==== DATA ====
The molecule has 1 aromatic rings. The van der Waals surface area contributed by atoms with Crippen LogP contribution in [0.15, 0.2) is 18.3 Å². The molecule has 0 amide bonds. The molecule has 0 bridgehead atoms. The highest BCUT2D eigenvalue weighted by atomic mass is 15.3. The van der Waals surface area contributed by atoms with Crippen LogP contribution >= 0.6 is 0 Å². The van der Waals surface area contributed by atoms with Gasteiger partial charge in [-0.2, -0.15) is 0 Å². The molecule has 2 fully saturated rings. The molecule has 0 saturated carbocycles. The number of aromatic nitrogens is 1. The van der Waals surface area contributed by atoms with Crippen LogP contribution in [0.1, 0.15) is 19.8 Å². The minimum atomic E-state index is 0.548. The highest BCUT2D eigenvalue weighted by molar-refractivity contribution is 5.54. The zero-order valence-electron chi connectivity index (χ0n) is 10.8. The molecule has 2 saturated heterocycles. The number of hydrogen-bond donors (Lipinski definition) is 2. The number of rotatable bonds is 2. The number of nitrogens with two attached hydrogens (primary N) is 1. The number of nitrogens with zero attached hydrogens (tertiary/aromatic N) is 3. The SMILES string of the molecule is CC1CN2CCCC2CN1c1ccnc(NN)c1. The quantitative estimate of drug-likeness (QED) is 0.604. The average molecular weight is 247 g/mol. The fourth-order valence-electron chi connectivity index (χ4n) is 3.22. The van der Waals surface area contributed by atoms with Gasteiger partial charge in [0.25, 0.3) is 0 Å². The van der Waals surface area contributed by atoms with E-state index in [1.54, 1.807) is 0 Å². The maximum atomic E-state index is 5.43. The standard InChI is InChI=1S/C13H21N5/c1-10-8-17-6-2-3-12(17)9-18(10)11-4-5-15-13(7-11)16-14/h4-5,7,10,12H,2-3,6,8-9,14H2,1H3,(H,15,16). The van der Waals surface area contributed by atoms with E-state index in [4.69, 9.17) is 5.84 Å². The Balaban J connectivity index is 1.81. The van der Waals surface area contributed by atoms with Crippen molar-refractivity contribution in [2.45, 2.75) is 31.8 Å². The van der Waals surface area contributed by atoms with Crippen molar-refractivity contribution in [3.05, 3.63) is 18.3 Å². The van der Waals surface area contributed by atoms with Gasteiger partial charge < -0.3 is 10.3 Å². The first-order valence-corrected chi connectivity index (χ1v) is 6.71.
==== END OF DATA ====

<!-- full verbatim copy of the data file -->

The molecule has 1 aromatic rings. The van der Waals surface area contributed by atoms with Crippen LogP contribution in [0.15, 0.2) is 18.3 Å². The molecule has 0 amide bonds. The molecule has 0 bridgehead atoms. The highest BCUT2D eigenvalue weighted by atomic mass is 15.3. The van der Waals surface area contributed by atoms with Crippen LogP contribution >= 0.6 is 0 Å². The van der Waals surface area contributed by atoms with Gasteiger partial charge in [-0.2, -0.15) is 0 Å². The molecule has 2 fully saturated rings. The molecule has 0 saturated carbocycles. The number of aromatic nitrogens is 1. The van der Waals surface area contributed by atoms with Crippen LogP contribution in [0.1, 0.15) is 19.8 Å². The minimum atomic E-state index is 0.548. The highest BCUT2D eigenvalue weighted by molar-refractivity contribution is 5.54. The zero-order valence-electron chi connectivity index (χ0n) is 10.8. The molecule has 2 saturated heterocycles. The number of hydrogen-bond donors (Lipinski definition) is 2. The number of rotatable bonds is 2. The number of nitrogens with two attached hydrogens (primary N) is 1. The number of nitrogens with zero attached hydrogens (tertiary/aromatic N) is 3. The SMILES string of the molecule is CC1CN2CCCC2CN1c1ccnc(NN)c1. The quantitative estimate of drug-likeness (QED) is 0.604. The average molecular weight is 247 g/mol. The fourth-order valence-electron chi connectivity index (χ4n) is 3.22. The van der Waals surface area contributed by atoms with Gasteiger partial charge in [0.25, 0.3) is 0 Å². The van der Waals surface area contributed by atoms with E-state index in [1.54, 1.807) is 0 Å². The maximum atomic E-state index is 5.43. The standard InChI is InChI=1S/C13H21N5/c1-10-8-17-6-2-3-12(17)9-18(10)11-4-5-15-13(7-11)16-14/h4-5,7,10,12H,2-3,6,8-9,14H2,1H3,(H,15,16). The van der Waals surface area contributed by atoms with E-state index in [4.69, 9.17) is 5.84 Å². The Balaban J connectivity index is 1.81. The van der Waals surface area contributed by atoms with Crippen molar-refractivity contribution in [2.45, 2.75) is 31.8 Å². The van der Waals surface area contributed by atoms with Crippen molar-refractivity contribution in [3.05, 3.63) is 18.3 Å². The van der Waals surface area contributed by atoms with Gasteiger partial charge < -0.3 is 10.3 Å². The first-order valence-corrected chi connectivity index (χ1v) is 6.71.